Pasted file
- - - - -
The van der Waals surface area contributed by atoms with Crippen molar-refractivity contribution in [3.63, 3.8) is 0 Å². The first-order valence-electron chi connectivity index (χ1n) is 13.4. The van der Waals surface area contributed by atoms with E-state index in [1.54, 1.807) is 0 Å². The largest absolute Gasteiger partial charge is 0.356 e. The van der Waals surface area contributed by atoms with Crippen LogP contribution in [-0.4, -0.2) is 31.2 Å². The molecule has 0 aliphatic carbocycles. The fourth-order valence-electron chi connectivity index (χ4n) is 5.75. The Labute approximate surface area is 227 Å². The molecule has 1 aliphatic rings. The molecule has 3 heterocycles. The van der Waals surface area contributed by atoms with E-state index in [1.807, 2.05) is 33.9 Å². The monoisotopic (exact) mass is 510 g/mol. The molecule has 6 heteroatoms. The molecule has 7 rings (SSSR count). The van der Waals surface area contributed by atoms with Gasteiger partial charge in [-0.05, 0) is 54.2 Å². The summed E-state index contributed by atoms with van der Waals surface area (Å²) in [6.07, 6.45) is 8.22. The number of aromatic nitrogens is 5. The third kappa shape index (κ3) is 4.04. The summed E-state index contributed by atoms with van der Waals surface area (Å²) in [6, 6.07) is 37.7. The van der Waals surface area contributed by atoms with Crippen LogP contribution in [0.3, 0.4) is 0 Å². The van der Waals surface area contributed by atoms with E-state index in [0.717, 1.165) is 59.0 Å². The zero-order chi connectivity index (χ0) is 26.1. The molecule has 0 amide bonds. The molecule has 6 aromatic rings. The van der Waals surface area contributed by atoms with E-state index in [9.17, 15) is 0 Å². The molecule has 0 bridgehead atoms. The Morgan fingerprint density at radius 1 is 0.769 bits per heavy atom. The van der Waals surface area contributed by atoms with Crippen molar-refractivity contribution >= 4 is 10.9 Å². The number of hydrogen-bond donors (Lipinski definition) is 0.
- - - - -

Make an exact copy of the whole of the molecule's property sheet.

The van der Waals surface area contributed by atoms with Crippen molar-refractivity contribution in [3.63, 3.8) is 0 Å². The first-order valence-electron chi connectivity index (χ1n) is 13.4. The van der Waals surface area contributed by atoms with E-state index in [1.54, 1.807) is 0 Å². The largest absolute Gasteiger partial charge is 0.356 e. The van der Waals surface area contributed by atoms with Crippen LogP contribution in [-0.4, -0.2) is 31.2 Å². The molecule has 0 aliphatic carbocycles. The fourth-order valence-electron chi connectivity index (χ4n) is 5.75. The Labute approximate surface area is 227 Å². The molecule has 1 aliphatic rings. The molecule has 3 heterocycles. The van der Waals surface area contributed by atoms with E-state index in [1.807, 2.05) is 33.9 Å². The monoisotopic (exact) mass is 510 g/mol. The molecule has 6 heteroatoms. The molecule has 7 rings (SSSR count). The van der Waals surface area contributed by atoms with Gasteiger partial charge in [-0.05, 0) is 54.2 Å². The summed E-state index contributed by atoms with van der Waals surface area (Å²) in [6.07, 6.45) is 8.22. The number of aromatic nitrogens is 5. The third kappa shape index (κ3) is 4.04. The summed E-state index contributed by atoms with van der Waals surface area (Å²) in [6, 6.07) is 37.7. The van der Waals surface area contributed by atoms with Crippen LogP contribution in [0.3, 0.4) is 0 Å². The van der Waals surface area contributed by atoms with E-state index in [0.717, 1.165) is 59.0 Å². The zero-order chi connectivity index (χ0) is 26.1. The molecule has 0 amide bonds. The molecule has 6 aromatic rings. The van der Waals surface area contributed by atoms with E-state index in [9.17, 15) is 0 Å². The molecule has 0 bridgehead atoms. The Morgan fingerprint density at radius 1 is 0.769 bits per heavy atom. The van der Waals surface area contributed by atoms with Crippen molar-refractivity contribution >= 4 is 10.9 Å². The number of hydrogen-bond donors (Lipinski definition) is 0.